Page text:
Tuesday, December 24, 2013

Christmas Eve 1862

I came across this Thomas Nast print from the January 3, 1863 issue of Harper's Weekly. I thought it was a pretty moving piece of art. Online I found a description that I thought appropriate:  "Christmas Eve, 1862. Engraving from Harper's Weekly dated January 3, 1863. Nast used prints like these to raise the morale of the soldier in the field and of their families back at home, and help them to bear the hardships of a war dedicated to the preservation of the Union." As we celebrate Christmas Eve we should take a moment to remember those who can't be with their loved ones. While technology may have made it easier for those far apart to communicate that doesn't make the distance any smaller.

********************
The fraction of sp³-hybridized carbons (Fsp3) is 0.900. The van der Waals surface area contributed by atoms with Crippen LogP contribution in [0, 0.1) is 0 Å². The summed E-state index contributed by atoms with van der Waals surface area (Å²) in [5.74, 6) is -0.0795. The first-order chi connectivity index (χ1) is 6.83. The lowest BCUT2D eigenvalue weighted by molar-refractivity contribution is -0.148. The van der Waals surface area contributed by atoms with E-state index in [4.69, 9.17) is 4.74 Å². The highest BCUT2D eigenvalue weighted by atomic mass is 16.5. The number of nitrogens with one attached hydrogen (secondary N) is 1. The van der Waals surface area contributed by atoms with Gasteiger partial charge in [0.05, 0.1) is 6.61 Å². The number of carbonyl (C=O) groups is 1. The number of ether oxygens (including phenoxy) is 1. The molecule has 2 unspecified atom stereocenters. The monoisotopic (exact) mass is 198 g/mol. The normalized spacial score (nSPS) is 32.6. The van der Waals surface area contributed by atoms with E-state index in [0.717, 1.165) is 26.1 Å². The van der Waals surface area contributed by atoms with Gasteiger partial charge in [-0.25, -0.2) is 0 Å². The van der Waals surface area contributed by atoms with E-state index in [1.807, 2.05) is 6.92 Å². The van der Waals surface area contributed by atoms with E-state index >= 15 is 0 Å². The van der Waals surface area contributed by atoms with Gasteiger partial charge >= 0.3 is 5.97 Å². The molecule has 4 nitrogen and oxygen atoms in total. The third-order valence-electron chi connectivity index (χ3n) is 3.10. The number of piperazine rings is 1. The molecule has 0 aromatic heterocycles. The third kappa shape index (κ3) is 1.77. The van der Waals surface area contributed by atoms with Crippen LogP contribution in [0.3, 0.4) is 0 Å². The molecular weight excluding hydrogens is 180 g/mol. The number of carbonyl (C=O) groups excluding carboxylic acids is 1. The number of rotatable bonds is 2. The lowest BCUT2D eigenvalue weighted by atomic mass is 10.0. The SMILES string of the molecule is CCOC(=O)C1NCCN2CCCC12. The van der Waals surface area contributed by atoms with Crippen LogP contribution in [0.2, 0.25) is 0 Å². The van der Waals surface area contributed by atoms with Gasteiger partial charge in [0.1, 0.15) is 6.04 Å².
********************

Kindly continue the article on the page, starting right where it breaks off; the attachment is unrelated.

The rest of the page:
Thomas Nast
Library of Congress
c. 1860-1875
Nast, September 7, 1840-December 7, 1902, is perhaps most remembered for creating a modern view of Santa Claus and also the elephant symbol for the Republican party. Nast worked with Harper's Weekly almost continuously from 1859-1886.

A fuller look at the life of Thomas Nast may be found here. A scholarly look at the Nast can be found in the recently released Thomas Nast: The Father of Modern Political Cartoons written by Fiona Deans Halloran.

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